It takes for-freakin-ever to create three life-size mermaids. I envisioned creating something Mary Blair-esque, mermaids straight out of a storybook with bold, bright colors. Since teachers always have enormous rolls of colored butcher paper available, I decided to cut each element of the mermaid out of different colors of paper - so a green tail, colorful hair, and so on. It soon became clear that this was going to take much too long, so I simplified a bit - the hair and tail would be paper cutouts, but I'd draw the face and torso instead of laboriously cutting out eyes, lips, and bikini top designs.
First I had to draw the fishy ladies' torsos, which involved a lot tweaking and erasing. Mermaids, as you know, are the sluts of the sea, and the mermaids in Disney's Peter Pan movie are prime examples of this. Busts covered only with starfish or artfully arranged hair are not going to fly on an elementary school classroom, so I ended up shaving down my mermaids' chests quite a bit and creating elaborate bikini tops for them to wear. Not a hint of cleavage anywhere.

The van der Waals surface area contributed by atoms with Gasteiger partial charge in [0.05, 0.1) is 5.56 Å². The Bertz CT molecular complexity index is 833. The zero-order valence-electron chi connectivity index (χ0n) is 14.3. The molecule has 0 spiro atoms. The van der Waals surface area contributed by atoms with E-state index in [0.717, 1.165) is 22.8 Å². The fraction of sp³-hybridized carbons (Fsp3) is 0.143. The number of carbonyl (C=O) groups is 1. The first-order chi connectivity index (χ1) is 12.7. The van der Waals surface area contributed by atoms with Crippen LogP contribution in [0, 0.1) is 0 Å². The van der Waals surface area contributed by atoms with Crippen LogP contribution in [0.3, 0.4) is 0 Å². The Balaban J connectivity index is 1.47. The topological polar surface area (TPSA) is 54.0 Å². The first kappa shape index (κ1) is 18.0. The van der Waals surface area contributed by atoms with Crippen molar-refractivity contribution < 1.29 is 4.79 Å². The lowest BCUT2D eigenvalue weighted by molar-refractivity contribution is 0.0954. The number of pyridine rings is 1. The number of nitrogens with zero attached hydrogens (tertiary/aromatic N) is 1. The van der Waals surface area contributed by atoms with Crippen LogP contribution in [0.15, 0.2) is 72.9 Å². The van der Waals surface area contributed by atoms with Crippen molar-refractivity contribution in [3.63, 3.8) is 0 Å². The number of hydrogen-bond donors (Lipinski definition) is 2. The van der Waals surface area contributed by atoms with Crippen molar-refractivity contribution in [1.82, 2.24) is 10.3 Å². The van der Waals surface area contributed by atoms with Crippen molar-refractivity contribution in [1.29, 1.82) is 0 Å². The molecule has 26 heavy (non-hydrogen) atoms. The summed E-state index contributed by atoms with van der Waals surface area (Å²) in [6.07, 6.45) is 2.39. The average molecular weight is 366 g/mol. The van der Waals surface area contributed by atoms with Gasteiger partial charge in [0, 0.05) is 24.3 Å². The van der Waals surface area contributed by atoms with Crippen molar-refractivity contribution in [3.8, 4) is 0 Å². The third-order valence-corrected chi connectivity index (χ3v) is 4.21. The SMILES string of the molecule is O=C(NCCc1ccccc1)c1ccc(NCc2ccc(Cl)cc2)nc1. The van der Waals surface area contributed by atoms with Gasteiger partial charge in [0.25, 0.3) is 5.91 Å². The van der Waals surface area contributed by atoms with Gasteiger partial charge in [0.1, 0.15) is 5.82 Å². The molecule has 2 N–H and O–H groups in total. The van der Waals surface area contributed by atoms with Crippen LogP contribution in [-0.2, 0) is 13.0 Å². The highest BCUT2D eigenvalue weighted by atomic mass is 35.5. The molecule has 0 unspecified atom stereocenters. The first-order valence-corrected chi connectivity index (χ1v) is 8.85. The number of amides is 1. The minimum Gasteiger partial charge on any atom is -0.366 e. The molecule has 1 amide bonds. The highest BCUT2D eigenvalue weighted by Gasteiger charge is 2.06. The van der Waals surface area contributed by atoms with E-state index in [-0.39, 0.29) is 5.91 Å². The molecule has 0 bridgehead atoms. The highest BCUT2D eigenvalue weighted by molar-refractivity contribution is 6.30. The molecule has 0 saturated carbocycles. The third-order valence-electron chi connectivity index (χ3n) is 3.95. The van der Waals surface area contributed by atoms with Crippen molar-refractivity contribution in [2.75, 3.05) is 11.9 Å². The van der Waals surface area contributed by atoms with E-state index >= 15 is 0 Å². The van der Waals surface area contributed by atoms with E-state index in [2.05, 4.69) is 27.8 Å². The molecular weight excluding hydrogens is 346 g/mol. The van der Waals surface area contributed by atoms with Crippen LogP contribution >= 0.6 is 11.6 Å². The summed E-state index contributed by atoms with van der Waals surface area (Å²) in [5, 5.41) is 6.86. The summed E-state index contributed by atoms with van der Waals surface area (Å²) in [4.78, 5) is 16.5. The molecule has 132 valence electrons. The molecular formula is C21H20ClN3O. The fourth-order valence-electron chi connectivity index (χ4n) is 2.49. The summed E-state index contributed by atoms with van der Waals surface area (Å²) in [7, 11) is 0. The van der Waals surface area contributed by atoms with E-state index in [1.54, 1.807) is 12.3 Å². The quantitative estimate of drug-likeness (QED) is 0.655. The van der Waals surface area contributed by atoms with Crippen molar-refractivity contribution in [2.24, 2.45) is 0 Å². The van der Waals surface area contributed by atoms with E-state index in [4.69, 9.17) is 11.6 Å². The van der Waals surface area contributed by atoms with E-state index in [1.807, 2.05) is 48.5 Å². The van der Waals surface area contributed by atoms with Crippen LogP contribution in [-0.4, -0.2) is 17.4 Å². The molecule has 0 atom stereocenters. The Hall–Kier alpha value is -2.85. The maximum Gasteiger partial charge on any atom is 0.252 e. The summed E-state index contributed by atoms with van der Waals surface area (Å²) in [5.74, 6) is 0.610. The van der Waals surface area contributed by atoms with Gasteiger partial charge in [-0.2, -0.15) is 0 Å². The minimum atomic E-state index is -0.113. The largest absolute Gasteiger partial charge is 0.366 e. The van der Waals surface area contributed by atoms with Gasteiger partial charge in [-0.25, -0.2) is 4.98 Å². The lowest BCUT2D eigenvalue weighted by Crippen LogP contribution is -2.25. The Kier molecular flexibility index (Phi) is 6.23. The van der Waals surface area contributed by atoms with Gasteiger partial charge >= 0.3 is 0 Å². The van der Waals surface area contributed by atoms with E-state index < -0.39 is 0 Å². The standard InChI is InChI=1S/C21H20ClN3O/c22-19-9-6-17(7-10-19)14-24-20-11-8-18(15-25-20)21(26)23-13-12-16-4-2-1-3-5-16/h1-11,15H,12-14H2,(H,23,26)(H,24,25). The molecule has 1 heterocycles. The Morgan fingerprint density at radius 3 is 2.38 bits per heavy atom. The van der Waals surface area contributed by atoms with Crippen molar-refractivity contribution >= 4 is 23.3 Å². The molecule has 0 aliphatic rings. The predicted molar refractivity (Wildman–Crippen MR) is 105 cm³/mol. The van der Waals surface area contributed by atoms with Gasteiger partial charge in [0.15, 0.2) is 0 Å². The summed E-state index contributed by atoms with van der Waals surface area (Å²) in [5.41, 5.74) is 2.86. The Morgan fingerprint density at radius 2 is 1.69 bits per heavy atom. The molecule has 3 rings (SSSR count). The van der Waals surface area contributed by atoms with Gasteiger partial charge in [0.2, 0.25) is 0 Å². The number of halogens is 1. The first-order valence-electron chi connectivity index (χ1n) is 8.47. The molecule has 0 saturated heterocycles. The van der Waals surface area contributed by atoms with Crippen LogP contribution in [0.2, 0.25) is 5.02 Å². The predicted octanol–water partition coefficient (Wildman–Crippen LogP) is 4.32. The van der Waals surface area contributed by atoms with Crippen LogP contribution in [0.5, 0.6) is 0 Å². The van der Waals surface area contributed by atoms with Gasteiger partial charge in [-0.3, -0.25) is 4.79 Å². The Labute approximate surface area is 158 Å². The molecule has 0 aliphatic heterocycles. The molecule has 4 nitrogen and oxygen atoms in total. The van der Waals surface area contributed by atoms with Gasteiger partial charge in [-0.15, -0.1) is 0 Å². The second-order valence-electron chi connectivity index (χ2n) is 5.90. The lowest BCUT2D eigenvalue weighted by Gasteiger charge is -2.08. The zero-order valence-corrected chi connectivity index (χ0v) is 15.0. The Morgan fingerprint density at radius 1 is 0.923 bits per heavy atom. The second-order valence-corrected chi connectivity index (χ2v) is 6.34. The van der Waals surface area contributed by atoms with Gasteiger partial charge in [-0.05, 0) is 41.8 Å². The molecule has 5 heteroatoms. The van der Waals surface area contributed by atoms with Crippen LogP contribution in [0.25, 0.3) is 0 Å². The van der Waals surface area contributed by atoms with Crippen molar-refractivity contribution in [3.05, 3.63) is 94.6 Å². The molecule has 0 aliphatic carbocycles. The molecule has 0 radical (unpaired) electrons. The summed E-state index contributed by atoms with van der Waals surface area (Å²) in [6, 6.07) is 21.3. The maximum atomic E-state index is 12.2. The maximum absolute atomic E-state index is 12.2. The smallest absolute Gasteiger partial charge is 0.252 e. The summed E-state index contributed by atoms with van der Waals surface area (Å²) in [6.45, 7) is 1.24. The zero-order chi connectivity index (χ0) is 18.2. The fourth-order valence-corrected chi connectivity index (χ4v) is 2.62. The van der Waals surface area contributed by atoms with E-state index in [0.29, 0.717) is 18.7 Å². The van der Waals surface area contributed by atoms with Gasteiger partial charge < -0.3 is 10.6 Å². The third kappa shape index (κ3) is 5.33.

Next was cutting out the tails, which wasn't too bad except that I had to make sure they remained proportional to the torso. Not too bad.
The hair was the most challenging, because I had to choose a hairstyle (how to make a redheaded mermaid that won't look like Ariel, especially when you've already given her a purple top?) and then figure out how to place it on the mermaid's bald head without accidentally cutting off a crucial piece. Someone smart would have preplanned everything before cutting pieces out, but since I'd done it one step at a time the paper wigs didn't always work on the first try. But after working on them all afternoon (seriously, the mermaids took six or seven hours) I had three fishy females hanging on the wall:
Ginger didn't turn out so great, but the other two look fine. Jeans said she'd dress them up some more today by adding glittery scales to the tails and moss to the rocks.